A group of top scientists from around the world have pushed the World Health Organization’s conclusion that it is “extremely unlikely” that COVID-19 has leaked from a Wuhan laboratory. She insists that the theory is “tenable” and deserves “proper investigation.”
Eighteen prominent scientists, including an epidemiologist from Harvard University and a microbiologist from Stanford University, are calling for a “transparent” and “data-driven” investigation into the causes of the pandemic that killed more than 3.34 million people worldwide on Friday.
“Theories about accidental release from a laboratory and about zoonotic overflows are still viable,” the scientists wrote in a letter published Thursday in the journal Science.
“Knowing how COVID-19 came about is critical to educating yourself about global strategies to mitigate the risk of future outbreaks.”
The letter comes after a joint study by WHO and Chinese officials into the origins of the virus in March and concluded that humans were likely infected by an animal that got the virus from bats – while a laboratory incident was “extremely unlikely”.
However, the scientists who authored Thursday’s letter say the prospect of a laboratory leak cannot be ruled out as the theory “has not been balanced” – with only 4 pages of the 313-page report devoted to it.
“In particular, WHO Director General Tedros Ghebreyesus noted that the report did not adequately account for evidence of a laboratory accident and provided additional resources,” the letter said, adding that “more clarity” through additional research be attainable.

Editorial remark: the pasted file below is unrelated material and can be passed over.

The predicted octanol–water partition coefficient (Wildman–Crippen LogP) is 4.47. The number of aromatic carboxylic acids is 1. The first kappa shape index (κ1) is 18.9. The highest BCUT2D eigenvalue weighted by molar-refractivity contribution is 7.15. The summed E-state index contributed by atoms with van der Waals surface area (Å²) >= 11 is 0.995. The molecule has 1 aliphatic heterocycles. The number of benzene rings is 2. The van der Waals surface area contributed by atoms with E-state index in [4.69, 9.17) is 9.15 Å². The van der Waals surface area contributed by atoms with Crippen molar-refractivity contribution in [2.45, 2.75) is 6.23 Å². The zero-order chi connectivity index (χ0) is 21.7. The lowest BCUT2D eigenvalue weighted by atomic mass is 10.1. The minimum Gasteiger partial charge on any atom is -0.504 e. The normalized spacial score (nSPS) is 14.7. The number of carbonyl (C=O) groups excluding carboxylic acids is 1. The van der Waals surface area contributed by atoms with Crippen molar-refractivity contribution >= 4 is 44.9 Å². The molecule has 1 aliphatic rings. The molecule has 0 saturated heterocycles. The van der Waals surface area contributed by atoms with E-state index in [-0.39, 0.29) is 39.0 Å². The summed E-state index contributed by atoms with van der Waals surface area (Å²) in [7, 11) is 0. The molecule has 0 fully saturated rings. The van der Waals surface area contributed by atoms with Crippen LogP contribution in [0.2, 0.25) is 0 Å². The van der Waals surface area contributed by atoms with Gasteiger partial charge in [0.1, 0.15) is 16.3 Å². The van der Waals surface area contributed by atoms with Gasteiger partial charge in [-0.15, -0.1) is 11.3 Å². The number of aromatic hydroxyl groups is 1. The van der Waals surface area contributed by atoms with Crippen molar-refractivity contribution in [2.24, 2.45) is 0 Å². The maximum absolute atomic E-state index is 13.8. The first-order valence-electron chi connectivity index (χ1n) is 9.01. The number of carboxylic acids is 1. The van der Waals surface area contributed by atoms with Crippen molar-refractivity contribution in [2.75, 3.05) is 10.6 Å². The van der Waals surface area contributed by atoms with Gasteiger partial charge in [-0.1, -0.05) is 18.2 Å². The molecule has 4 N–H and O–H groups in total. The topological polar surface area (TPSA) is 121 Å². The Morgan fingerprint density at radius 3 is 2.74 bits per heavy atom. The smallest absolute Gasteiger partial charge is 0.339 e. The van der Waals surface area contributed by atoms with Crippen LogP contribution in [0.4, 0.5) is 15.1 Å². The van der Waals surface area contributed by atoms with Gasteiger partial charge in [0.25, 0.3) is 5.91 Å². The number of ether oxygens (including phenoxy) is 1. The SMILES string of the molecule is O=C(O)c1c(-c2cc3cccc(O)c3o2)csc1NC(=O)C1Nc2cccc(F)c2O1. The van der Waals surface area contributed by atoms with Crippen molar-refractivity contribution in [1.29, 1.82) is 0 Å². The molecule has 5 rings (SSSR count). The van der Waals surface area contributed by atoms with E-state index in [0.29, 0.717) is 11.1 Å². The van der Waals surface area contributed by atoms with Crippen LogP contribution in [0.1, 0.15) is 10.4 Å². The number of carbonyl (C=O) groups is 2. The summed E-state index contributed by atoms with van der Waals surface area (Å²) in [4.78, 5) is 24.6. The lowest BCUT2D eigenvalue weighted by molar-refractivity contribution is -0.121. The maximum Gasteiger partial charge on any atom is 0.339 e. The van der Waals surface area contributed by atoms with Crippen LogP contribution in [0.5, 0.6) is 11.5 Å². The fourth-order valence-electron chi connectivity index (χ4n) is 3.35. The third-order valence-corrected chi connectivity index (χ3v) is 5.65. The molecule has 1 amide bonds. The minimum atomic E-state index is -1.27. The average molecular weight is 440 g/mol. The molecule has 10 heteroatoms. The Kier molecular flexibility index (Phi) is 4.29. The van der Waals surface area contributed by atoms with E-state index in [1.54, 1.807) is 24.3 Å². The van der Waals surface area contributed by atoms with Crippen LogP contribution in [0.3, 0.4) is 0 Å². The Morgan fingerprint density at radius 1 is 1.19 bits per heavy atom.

“We must take hypotheses about both natural and laboratory spillovers seriously until we have adequate data,” the letter continued.
“A proper investigation should be transparent, objective, data-driven, include broad expertise, be subject to independent oversight, and responsibly managed to minimize the impact of conflicts of interest.”
Dr. Anthony Fauci, the leading U.S. infectious disease expert, admitted on Capitol Hill earlier this month the virus could have come from a Wuhan laboratory and said the possibility should be further investigated.
“That possibility is undoubtedly there, and I am fully in favor of a full investigation into whether this could have happened,” Fauci told GOP Senator Roger Marshall.
A year earlier, in May 2020, Fauci said the virus likely “evolved naturally and then species” rather than being “artificially or deliberately manipulated”.
Fauci’s comments contradicted claims made by President Donald Trump and Secretary of State Mike Pompeo, who said there was “tremendous evidence” that the virus originated in a laboratory in Wuhan where the outbreak first appeared in December 2019.
However, Pompeo did not offer any details at the time to support the claim.
One of the scientists who signed Thursday’s letter told the Los Angeles Times that the possibility of a lab escape should be further considered.
“We believe this question deserves a fair and thorough science-based investigation and that any subsequent assessment should be made of the available data,” said Dr. David Relman, Professor of Microbiology and Immunology at Stanford University.
“We are reasonable scientists with expertise in relevant areas and we do not see any data that says this must be of natural origin.”